Institute for War and Peace Reporting | Giving Voice, Driving Change

Bosnia Celebrates Croatian Results

News of the opposition victory in Croatia has raised hopes of better relations between the two countries - and of a victory for opposition parties in Bosnia.
By Janez Kovac

A cheerful group of Sarajevo teenagers stand on the street corner discussing politics. In a country still recovering from a brutal war and where politics and politicians have earned themselves a bad name, such a sight is little short of incredible. The main topic of conversation was the stunning opposition electoral victory in neighbouring Croatia.


The overthrow of the Croatian Democratic Union (HDZ) after ten years in office was the first time a ruling party was voted out of office anywhere in the former Yugoslavia.


News of the results was emblazoned across the front pages of all Bosnian newspapers. "The Croatian Democratic Union got what they deserved. They suffered a catastrophic defeat," said analyst Mirko Sagolj in his editorial, "Deserved Defeat," on the front page of Sarajevo's main daily paper Oslobodjenje. Inside details of the results, reactions and comments filled over five pages.


Bosnian Serb and Muslim officials rushed to send public letters and telegrams of congratulations and support to the Croatian winners. "The victory of the opposition parties in Croatia creates an opportunity for lasting peace in this region," said Slavko Mitrovic, a senior member of the Party of Independent Social Democrats in Republika Srpska (RS). Biljana Plavsic, former RS president and leader of the Serbian National Union, said the HDZ defeat represented "the first precondition for the disappearance of extreme forces" in Croatian politics.


Alija Izetbegovic, member of the Bosnian tripartite presidency and top Muslim official, was among the first Bosnian politicians to send a congratulatory telegram to the victorious Croatian opposition parties. Only a month ago, he came close to causing a diplomatic incident when he delayed for two days sending a message of condolence to the Croatian people following the death of Croatian president and HDZ leader Franjo Tudjman. He admitted publicly that relations between him and Tudjman were never cordial.


Opposition leaders also hailed the result - and sought to bring home the lesson of change. Bosnian Croat opposition leader Kresimir Zubak said the victory of moderate parties in Croatia would immediately improve the relations between the two countries. "I hope that Bosnian citizens will, like Croatian citizens, realise that the current leadership [in Bosnia] is incapable," Zubak added.


Zlatko Lagumdzija, president of the Social Democratic Party (SDP), was especially cheerful in his epistolary congratulations to Social Democratic Party of Croatia, which won the majority of parliamentary seats. "You have done your part, now it is our turn," Lagumdzija said.


It is little surprise that Bosnians should take pleasure in the results. Late President Franjo Tudjman and fellow hard-liners in the HDZ never accepted Bosnia as an independent state and repeatedly supported the country's division. They supported Bosnian Croat extremists, supplying money, weapons and even Croatian regular army units to fight on the side of Bosnian Croats during the war - including the bitter Muslim-Croat war in 1993-94. In the years since the fighting, the Croatian HDZ was almost the only financier of the Bosnian Croats, spending hundreds of millions of dollars on Bosnian Croat institutions, army and police.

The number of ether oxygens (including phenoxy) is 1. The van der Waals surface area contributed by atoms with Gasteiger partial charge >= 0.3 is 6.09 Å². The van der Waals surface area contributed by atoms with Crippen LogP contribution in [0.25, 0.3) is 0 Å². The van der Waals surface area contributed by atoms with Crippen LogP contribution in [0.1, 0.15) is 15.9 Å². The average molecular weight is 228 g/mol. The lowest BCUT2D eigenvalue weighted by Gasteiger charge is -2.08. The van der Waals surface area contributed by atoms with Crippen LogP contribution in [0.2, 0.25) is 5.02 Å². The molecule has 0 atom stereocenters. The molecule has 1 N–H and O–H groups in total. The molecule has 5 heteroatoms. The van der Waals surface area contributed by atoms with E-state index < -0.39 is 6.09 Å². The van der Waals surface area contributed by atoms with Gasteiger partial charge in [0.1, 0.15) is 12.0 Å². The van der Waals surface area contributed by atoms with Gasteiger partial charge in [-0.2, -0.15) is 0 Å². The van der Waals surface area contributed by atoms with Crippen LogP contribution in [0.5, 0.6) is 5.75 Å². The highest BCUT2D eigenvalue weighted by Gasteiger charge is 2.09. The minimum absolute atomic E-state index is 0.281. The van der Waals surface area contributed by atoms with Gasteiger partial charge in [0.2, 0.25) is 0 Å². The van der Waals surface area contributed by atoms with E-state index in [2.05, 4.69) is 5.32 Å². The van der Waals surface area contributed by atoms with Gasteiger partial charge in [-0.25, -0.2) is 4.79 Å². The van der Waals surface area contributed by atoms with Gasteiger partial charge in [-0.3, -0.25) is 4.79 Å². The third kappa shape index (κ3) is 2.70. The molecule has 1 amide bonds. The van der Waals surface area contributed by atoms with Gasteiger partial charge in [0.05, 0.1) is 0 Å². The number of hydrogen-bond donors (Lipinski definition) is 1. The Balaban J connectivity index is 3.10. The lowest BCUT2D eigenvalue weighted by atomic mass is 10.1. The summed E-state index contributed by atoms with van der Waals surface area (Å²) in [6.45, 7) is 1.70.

Continued support for Bosnian Croat separatists produced an atmosphere of constant tension between the Tudjman government and Bosnian Muslims. Relations between the two countries remained frosty despite considerable shared economic and strategic interests. Several minor border disputes remain unresolved, while an agreement on special economic and cultural relations has been on hold for over a year. All of these outstanding issues could be resolved shortly after the moderates take control in Croatia.


Only the Bosnian HDZ bemoaned the Croatian result. In a terse statement, the party said it was surprised by the extent of the defeat of its sister party in Croatia.


"We expected much better results for the HDZ in these elections," said party spokesman Zoran Tomic, making no effort to hide his disappointment. Tomic added that the new leadership in Croatia should not change provisions in the Croatian constitution that provide special treatment of Bosnian Croats.


Whatever the fate of this particular issue, the new Croatian leadership has already stressed that its Bosnia policy will be overhauled. Ivica Racan, the leader of the victorious Croatian SDP party and prime minister elect, has promised that Croatian "double-standards" towards its neighbour will change and its relations with Bosnia will become "transparent and clear."


Janez Kovac is a journalist working in Sarajevo.


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